There were at least three fatal crashes in Central Florida last night. Now the Florida Highway Patrol is worried this could be a continuation of a trend seen in 2017, a year which saw the most fatal crashes in over a decade.
- Spike in fatal crashes in 2017, FHP says
- 11 fatal crashes in Orlando area so far in 2018
- Bad weather, speed, alcohol factors in crashes, says Sgt. Montes
"We saw a huge spike in 2017. Especially in unincorporated Orange County. FHP investigated 127 fatal crashes. We haven't seen numbers that high since 2004," said Sgt. Kim Montes with the Florida Highway Patrol.
While the spike of deadly crashes last year was alarming, the numbers in 2018 aren't much better.
So far, in the first 11 days of this year, there have been 11 fatal crashes investigated in our area. That's up from eight during the same time period last year.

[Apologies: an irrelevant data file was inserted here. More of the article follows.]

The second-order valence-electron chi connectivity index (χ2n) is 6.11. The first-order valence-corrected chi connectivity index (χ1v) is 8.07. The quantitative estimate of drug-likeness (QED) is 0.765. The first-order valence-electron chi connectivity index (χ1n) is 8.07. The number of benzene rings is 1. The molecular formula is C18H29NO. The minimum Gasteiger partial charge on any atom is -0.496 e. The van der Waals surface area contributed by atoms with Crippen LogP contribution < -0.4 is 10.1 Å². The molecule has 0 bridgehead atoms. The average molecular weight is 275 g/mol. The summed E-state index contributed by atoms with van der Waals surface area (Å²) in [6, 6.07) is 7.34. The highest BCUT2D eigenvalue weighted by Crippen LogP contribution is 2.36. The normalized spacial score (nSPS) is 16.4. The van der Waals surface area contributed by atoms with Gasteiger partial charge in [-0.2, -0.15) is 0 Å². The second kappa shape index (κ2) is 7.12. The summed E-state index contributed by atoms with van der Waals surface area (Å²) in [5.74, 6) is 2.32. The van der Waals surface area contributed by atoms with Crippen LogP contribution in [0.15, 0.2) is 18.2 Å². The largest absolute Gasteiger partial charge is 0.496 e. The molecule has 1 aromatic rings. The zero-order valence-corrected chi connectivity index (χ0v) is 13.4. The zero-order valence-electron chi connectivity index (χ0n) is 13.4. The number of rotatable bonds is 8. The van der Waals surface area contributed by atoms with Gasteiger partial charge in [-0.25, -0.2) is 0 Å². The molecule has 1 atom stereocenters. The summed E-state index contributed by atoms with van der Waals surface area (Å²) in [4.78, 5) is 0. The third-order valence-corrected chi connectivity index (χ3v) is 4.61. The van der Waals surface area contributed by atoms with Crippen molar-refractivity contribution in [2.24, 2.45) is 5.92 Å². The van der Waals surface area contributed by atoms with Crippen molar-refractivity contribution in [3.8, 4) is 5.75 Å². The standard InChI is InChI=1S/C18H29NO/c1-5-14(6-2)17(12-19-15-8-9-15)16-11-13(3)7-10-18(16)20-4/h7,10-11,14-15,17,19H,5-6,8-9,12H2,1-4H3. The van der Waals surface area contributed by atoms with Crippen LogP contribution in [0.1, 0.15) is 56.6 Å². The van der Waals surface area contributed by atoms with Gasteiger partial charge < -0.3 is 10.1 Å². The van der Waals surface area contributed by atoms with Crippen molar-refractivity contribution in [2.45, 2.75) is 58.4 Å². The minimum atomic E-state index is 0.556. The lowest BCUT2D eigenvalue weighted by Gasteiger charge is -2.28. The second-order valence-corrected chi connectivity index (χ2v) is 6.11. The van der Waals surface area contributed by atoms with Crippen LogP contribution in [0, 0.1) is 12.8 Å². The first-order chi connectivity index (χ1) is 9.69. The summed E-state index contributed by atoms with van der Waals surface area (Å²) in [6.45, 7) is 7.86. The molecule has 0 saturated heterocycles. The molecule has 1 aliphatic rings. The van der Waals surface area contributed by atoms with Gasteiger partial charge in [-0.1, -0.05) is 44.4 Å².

Now the Florida Highway Patrol is looking for ways to stop the rising trend.
"We are evaluating our crashes from 2017 to try to see where we are going to focus our enforcement efforts in 2018 to try and decrease some of those crashes," Montes explained.
Montes said bad weather, increased speed and alcohol are all common factors in crashes.
However, last year they saw a major uptick in pedestrian fatalities. Preliminary data shows there were 59 fatal crashes involving pedestrians in 2017, up from 49 in 2016.
"We lose several hundred people here to traffic crashes. If we had murders at those rates I think people would be outraged,” Montes said. “We need to wake up every day and realize that we could be involved in a crash and someone could die and we need to take that more seriously."
Courtesy: Florida Highway Patrol